Have you ever read a news story online and thought to yourself, “Well that’s too bad,” and then went on to read the comments on that article and revised your opinion to, “Oh my God, the world is going to end any second now!”?
This is called Chicken Little Syndrome (The sky is falling!), and humans are, unfortunately, very adept at employing it. When an unfortunate but isolated mishap occurs, it’s easy to let your imagination run wild with all the possible causes and eventual consequences that will lead to Doom. DOOM!
It might be funny (or disheartening—depends on your mood) to watch others do it, but sometimes you may find yourself doing the same.
If you’re dedicated to taking bigger and better risks in your life, it’s probably best to find a way to keep the Chicken Littles of the world at bay and away from your most important work.
Avoid the awfulizers who say things like:
- What you’re doing can never work.
- If everyone lived like you, society would collapse.
- If something goes wrong, you’ll be ruined.
As you experiment with new and different ideas, you’ll get much further by surrounding yourself with people who support you and your lifestyle choices.
Yes, it’s useful to have people who can offer you constructive criticism, but it’s also easy to tell the difference between constructive criticizers who help you become better, and the Chicken Littles interested only in beating you back into the status quo.
And just as important as the Chicken Littles who take small misunderstandings and turn them into apocalypses, be on the lookout for those who ignore big problems for their own convenience—the ostriches with their heads in the sand.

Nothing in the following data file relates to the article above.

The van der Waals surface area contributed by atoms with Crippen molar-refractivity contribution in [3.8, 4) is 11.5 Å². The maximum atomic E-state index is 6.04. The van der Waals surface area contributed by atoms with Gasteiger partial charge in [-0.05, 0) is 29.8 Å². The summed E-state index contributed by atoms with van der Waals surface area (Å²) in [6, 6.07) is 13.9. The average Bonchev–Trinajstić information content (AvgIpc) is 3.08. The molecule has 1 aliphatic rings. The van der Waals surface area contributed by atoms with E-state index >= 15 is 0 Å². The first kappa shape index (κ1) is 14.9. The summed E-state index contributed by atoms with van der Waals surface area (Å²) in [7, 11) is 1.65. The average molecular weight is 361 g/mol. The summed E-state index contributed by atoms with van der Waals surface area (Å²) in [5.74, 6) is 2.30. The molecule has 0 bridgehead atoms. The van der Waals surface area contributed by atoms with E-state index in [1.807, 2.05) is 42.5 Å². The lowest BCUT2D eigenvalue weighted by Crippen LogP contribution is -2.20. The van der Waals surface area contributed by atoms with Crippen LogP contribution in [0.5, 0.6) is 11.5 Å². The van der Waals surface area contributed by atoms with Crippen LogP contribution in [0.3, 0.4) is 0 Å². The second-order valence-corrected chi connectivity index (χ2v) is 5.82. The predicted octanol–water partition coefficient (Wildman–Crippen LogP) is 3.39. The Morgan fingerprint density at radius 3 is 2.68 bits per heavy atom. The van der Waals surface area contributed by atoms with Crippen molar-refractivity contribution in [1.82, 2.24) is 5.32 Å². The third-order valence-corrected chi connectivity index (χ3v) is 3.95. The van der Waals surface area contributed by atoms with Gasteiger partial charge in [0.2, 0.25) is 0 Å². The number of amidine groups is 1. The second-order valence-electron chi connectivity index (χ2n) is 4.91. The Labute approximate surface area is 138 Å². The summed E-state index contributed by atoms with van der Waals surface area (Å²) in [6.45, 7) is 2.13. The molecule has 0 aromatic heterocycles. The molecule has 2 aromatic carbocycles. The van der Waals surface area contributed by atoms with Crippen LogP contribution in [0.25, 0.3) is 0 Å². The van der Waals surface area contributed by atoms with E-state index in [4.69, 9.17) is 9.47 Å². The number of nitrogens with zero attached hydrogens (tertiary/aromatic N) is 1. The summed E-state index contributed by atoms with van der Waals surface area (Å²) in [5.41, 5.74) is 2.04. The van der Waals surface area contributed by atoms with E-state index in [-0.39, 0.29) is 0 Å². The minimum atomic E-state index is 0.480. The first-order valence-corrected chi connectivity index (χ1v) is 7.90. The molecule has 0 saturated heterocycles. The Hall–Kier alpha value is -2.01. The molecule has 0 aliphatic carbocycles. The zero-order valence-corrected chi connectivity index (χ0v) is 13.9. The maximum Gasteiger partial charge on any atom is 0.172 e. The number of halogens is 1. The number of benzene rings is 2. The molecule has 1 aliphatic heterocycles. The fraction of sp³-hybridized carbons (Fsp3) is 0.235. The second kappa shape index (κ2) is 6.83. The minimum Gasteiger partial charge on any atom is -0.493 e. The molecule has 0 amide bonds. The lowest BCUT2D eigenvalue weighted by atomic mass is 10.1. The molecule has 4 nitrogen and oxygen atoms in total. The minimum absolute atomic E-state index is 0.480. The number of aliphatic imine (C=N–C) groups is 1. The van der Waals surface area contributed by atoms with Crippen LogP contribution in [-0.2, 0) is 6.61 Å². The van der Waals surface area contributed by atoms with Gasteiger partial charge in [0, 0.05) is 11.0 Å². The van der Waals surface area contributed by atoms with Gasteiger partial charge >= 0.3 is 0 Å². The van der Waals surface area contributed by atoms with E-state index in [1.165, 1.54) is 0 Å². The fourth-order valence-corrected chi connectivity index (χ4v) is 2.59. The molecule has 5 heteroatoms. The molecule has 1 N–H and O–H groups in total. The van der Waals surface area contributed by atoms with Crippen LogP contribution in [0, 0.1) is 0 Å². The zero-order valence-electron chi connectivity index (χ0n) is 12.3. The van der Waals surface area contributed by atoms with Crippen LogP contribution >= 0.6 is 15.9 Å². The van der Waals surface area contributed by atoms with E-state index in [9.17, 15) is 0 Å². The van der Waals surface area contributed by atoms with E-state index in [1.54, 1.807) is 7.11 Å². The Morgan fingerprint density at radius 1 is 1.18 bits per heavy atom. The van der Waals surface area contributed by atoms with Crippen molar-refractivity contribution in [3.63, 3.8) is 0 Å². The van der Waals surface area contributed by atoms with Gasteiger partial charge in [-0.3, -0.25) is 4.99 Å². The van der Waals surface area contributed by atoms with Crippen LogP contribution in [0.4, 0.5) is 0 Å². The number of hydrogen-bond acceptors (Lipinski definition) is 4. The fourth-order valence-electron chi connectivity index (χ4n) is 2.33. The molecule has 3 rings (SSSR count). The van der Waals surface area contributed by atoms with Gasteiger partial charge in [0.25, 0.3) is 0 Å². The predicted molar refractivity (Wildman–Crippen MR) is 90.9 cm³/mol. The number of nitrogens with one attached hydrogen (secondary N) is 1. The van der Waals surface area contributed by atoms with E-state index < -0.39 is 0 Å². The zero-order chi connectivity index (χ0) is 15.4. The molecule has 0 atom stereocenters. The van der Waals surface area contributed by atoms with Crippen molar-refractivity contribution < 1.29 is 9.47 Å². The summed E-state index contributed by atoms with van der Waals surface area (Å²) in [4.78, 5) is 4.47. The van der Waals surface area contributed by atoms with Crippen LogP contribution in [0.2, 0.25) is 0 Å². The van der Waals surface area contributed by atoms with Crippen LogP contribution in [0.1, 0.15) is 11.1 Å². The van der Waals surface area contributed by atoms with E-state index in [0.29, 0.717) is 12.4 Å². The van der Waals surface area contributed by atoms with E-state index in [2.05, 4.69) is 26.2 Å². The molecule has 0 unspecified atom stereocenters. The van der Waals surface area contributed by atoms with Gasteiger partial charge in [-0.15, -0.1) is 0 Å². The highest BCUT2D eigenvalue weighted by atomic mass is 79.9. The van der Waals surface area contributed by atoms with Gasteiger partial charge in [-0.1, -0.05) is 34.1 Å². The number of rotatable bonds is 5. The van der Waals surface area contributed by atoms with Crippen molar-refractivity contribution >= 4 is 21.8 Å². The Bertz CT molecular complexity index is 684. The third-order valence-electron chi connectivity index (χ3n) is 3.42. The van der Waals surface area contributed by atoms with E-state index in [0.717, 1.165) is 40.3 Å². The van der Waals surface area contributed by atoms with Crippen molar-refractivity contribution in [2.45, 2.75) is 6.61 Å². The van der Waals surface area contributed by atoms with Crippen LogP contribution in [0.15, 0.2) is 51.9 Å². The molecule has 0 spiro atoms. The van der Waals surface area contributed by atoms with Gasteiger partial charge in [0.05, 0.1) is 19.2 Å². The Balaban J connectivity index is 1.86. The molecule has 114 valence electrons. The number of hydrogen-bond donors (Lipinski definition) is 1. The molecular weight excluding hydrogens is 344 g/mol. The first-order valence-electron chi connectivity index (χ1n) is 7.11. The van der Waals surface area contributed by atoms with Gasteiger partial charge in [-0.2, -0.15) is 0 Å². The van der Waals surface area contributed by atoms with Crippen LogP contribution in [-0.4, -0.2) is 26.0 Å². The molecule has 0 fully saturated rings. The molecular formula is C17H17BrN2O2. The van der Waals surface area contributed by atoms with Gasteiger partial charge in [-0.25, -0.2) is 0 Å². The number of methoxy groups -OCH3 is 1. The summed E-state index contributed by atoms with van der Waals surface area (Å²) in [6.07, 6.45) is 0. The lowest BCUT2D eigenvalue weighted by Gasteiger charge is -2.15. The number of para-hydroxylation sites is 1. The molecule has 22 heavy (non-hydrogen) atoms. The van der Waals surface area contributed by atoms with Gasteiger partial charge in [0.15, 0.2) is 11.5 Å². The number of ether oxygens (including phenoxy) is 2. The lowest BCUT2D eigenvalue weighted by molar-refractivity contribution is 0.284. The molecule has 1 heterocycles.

If it’s bad to exaggerate small problems, then it’s worse to ignore big ones. If you believe something in your life is truly wrong, it’s your duty to try to fix it. You’ll soon learn who’s there to support you and who’s threatened by change and willing to exaggerate in the other direction—”Oh it’s not that bad. Just forget about it.” You can practically hear the kerthunk as their heads dive into the sand.
Yes, it is that bad! Don’t forget about it; change it!
Your short journey through life is a balancing act. Be open, be honest, try new things that might not work, fix old things that are broken. It’ll take you far. And when an acorn falls on your head, stop for a second to ask yourself: “Is the sky really falling, or am I standing under an oak tree?”
If someone else tries to tell you the sky is falling, take a look above their head, too. What’s motivating that fear? Is it justified, or did they, too, not see the little acorn falling from the tree.
Most of the time, you’ll find it’s the latter. Move a little to the side and carry on with life.
Yours in risk-taking,